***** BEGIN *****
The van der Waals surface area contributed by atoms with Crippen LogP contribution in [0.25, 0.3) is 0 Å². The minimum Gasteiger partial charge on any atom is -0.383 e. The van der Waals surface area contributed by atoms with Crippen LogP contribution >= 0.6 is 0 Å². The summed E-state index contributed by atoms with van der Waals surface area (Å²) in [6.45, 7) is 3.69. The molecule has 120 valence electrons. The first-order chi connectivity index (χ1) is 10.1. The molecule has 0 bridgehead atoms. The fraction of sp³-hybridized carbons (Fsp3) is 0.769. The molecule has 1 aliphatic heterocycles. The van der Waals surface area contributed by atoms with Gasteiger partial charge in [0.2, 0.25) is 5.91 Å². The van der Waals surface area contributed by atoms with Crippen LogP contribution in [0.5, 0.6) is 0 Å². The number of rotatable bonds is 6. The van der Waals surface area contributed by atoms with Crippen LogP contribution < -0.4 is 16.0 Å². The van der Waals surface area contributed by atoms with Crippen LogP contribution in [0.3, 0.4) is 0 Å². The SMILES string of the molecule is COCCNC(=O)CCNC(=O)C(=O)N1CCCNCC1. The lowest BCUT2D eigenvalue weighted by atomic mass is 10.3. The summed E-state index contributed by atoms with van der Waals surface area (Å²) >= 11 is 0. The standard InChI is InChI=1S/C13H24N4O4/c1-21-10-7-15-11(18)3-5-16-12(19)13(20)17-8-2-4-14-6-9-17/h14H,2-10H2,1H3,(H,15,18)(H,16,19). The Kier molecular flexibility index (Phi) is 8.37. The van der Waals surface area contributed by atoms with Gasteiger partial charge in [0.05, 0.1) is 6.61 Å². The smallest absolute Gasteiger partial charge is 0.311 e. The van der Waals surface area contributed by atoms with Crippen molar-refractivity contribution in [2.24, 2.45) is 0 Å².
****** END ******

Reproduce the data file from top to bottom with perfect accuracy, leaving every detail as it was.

The van der Waals surface area contributed by atoms with Crippen LogP contribution in [0.25, 0.3) is 0 Å². The minimum Gasteiger partial charge on any atom is -0.383 e. The van der Waals surface area contributed by atoms with Crippen LogP contribution >= 0.6 is 0 Å². The summed E-state index contributed by atoms with van der Waals surface area (Å²) in [6.45, 7) is 3.69. The molecule has 120 valence electrons. The first-order chi connectivity index (χ1) is 10.1. The molecule has 0 bridgehead atoms. The fraction of sp³-hybridized carbons (Fsp3) is 0.769. The molecule has 1 aliphatic heterocycles. The van der Waals surface area contributed by atoms with Gasteiger partial charge in [0.2, 0.25) is 5.91 Å². The van der Waals surface area contributed by atoms with Crippen LogP contribution in [0.5, 0.6) is 0 Å². The number of rotatable bonds is 6. The van der Waals surface area contributed by atoms with Crippen LogP contribution < -0.4 is 16.0 Å². The van der Waals surface area contributed by atoms with Crippen LogP contribution in [0.3, 0.4) is 0 Å². The SMILES string of the molecule is COCCNC(=O)CCNC(=O)C(=O)N1CCCNCC1. The lowest BCUT2D eigenvalue weighted by atomic mass is 10.3. The summed E-state index contributed by atoms with van der Waals surface area (Å²) >= 11 is 0. The standard InChI is InChI=1S/C13H24N4O4/c1-21-10-7-15-11(18)3-5-16-12(19)13(20)17-8-2-4-14-6-9-17/h14H,2-10H2,1H3,(H,15,18)(H,16,19). The Kier molecular flexibility index (Phi) is 8.37. The van der Waals surface area contributed by atoms with Gasteiger partial charge in [0.05, 0.1) is 6.61 Å². The smallest absolute Gasteiger partial charge is 0.311 e. The van der Waals surface area contributed by atoms with Crippen molar-refractivity contribution in [2.24, 2.45) is 0 Å².